Navigating a BIPOC identity through Solidarity Design Labor
This short paper uses experiences as a design practitioner, an activist, and a 2nd generation immigrant as a means to understand and define “good work”, and how that work can assist in navigating one’s identity. The “good work” is self-defined by the author as labor produced in solidarity with communities in need of support. Through the obsession with work, albeit “good work”, one can ultimately lose sight of their own identity through assimilation. Or at the very least, be forced into a work-first lifestyle where constant code-switching is necessary, which forces the siloing off of each identity lens, never to see the collective identities represented and experienced in full.
The intent of sharing these lensed histories, lived experiences, and struggles of compromising identities are to offer an alternative pathway moving forward. This pathway would recognize and embrace one’s plural identity earlier in a career, seeing it as an asset rather than a deficit. Suggesting that if said mindset were to be adopted and practiced amongst BIPOC, specifically Asian American designers, greater solidarity work and movements could arise with the intent of dismantling the systems of oppressive power, explicitly white supremacy and capitalism.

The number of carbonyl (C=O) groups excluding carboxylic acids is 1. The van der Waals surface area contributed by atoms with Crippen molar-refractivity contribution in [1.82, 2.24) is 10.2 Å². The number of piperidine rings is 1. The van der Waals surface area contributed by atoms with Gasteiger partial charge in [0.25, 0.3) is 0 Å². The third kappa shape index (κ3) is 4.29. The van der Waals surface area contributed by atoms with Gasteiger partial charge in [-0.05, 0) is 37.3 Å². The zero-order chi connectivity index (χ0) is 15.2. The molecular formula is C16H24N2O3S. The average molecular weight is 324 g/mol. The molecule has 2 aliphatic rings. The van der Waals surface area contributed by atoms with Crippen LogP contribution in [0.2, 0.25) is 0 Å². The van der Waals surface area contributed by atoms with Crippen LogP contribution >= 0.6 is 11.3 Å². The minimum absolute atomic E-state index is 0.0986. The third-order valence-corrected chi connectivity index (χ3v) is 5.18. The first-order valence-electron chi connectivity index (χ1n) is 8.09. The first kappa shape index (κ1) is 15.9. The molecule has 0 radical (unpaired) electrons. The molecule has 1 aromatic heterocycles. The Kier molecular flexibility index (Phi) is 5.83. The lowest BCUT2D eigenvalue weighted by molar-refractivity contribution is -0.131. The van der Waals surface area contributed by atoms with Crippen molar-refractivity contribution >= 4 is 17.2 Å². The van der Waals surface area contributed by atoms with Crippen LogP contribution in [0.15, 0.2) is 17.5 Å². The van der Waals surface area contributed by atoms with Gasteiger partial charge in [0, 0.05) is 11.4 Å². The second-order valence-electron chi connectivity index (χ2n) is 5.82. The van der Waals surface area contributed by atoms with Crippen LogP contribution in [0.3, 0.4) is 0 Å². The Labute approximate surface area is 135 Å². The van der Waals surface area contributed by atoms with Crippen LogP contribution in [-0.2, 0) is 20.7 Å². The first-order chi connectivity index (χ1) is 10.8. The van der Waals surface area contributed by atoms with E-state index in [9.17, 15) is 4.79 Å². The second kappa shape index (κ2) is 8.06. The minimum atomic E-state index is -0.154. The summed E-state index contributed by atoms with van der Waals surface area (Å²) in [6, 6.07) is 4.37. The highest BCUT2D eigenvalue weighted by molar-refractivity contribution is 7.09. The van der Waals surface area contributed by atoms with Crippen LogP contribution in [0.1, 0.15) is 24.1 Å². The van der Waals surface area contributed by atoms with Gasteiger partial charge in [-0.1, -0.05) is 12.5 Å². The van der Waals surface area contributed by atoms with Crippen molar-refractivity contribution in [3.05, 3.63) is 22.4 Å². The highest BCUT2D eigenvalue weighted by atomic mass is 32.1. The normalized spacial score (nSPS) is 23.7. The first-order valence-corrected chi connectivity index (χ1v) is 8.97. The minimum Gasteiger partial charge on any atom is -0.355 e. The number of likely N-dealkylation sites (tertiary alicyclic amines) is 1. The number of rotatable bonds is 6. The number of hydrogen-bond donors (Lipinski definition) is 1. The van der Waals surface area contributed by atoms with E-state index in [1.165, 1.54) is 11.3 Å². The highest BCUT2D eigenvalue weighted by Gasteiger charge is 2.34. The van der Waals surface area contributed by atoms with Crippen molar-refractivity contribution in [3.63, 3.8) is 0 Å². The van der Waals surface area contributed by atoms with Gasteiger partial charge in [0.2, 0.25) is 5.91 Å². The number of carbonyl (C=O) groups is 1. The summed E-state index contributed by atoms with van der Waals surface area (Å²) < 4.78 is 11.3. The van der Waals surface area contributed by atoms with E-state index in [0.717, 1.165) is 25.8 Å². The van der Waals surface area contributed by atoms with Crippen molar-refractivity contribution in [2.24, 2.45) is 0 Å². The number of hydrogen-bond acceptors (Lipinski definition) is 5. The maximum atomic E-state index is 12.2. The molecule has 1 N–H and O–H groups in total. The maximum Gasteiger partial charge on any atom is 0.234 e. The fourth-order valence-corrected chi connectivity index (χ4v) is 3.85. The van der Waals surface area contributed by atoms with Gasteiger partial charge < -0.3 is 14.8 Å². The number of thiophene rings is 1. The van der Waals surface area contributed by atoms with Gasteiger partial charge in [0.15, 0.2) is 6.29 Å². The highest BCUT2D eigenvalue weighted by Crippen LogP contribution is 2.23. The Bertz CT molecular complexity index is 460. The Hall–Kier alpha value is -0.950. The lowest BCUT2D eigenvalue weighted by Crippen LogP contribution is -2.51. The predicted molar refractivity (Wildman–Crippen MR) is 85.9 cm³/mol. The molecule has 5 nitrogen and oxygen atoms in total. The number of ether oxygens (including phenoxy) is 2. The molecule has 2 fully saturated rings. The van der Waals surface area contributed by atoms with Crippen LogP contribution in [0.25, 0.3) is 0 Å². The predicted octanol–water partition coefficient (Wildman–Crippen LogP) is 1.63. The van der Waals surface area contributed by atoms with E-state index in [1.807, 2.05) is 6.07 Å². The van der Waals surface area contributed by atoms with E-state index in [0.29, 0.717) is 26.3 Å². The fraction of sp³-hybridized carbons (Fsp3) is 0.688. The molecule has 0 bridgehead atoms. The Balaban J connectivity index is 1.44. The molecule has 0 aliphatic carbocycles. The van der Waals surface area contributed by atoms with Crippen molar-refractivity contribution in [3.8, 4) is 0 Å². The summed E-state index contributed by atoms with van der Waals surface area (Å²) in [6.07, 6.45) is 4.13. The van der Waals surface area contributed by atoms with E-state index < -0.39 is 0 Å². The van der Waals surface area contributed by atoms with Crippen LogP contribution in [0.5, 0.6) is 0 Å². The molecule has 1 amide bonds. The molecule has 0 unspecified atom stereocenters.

Keywords: Black and Asian Solidarity, Labor, Code-Switching, and Assimilation
Dave Pabellon University of Illinois at Chicago (MFA ’07), is an Assistant Professor of Graphic Design at Columbia College Chicago and a design consultant under the moniker It Is Just Dave LLC, with a focus on partnerships with cultural institutions, contemporary artists, and activist organizations.
Pabellon most recently was an Assistant Professor of Graphic Design at Dominican University and prior to that held the role of senior designer at the award-winning studio Faust Associates. In addition to his professional and academic practice Pabellon also serves as the Co-President for AIGA Chicago, is a roster member of Dark Matter University, and is a Core Organizer of the Design As Protest Collective.